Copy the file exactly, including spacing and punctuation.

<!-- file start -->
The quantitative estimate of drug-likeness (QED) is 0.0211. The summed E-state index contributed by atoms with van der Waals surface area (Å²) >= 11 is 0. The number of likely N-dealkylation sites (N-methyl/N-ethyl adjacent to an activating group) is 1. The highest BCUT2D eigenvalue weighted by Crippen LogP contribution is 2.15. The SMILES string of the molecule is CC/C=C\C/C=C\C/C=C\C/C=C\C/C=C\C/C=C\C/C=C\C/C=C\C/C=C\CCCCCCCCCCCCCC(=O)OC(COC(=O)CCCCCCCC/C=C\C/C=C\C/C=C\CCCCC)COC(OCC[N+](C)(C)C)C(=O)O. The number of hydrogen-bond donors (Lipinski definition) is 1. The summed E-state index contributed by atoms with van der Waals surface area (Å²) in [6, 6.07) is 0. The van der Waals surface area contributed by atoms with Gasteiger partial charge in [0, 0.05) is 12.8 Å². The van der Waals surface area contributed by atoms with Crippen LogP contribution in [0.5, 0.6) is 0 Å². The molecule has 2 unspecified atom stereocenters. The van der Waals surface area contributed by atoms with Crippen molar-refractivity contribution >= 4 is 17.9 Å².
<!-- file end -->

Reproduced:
The quantitative estimate of drug-likeness (QED) is 0.0211. The summed E-state index contributed by atoms with van der Waals surface area (Å²) >= 11 is 0. The number of likely N-dealkylation sites (N-methyl/N-ethyl adjacent to an activating group) is 1. The highest BCUT2D eigenvalue weighted by Crippen LogP contribution is 2.15. The SMILES string of the molecule is CC/C=C\C/C=C\C/C=C\C/C=C\C/C=C\C/C=C\C/C=C\C/C=C\C/C=C\CCCCCCCCCCCCCC(=O)OC(COC(=O)CCCCCCCC/C=C\C/C=C\C/C=C\CCCCC)COC(OCC[N+](C)(C)C)C(=O)O. The number of hydrogen-bond donors (Lipinski definition) is 1. The summed E-state index contributed by atoms with van der Waals surface area (Å²) in [6, 6.07) is 0. The van der Waals surface area contributed by atoms with Gasteiger partial charge in [0, 0.05) is 12.8 Å². The van der Waals surface area contributed by atoms with Crippen LogP contribution in [0.5, 0.6) is 0 Å². The molecule has 2 unspecified atom stereocenters. The van der Waals surface area contributed by atoms with Crippen molar-refractivity contribution >= 4 is 17.9 Å².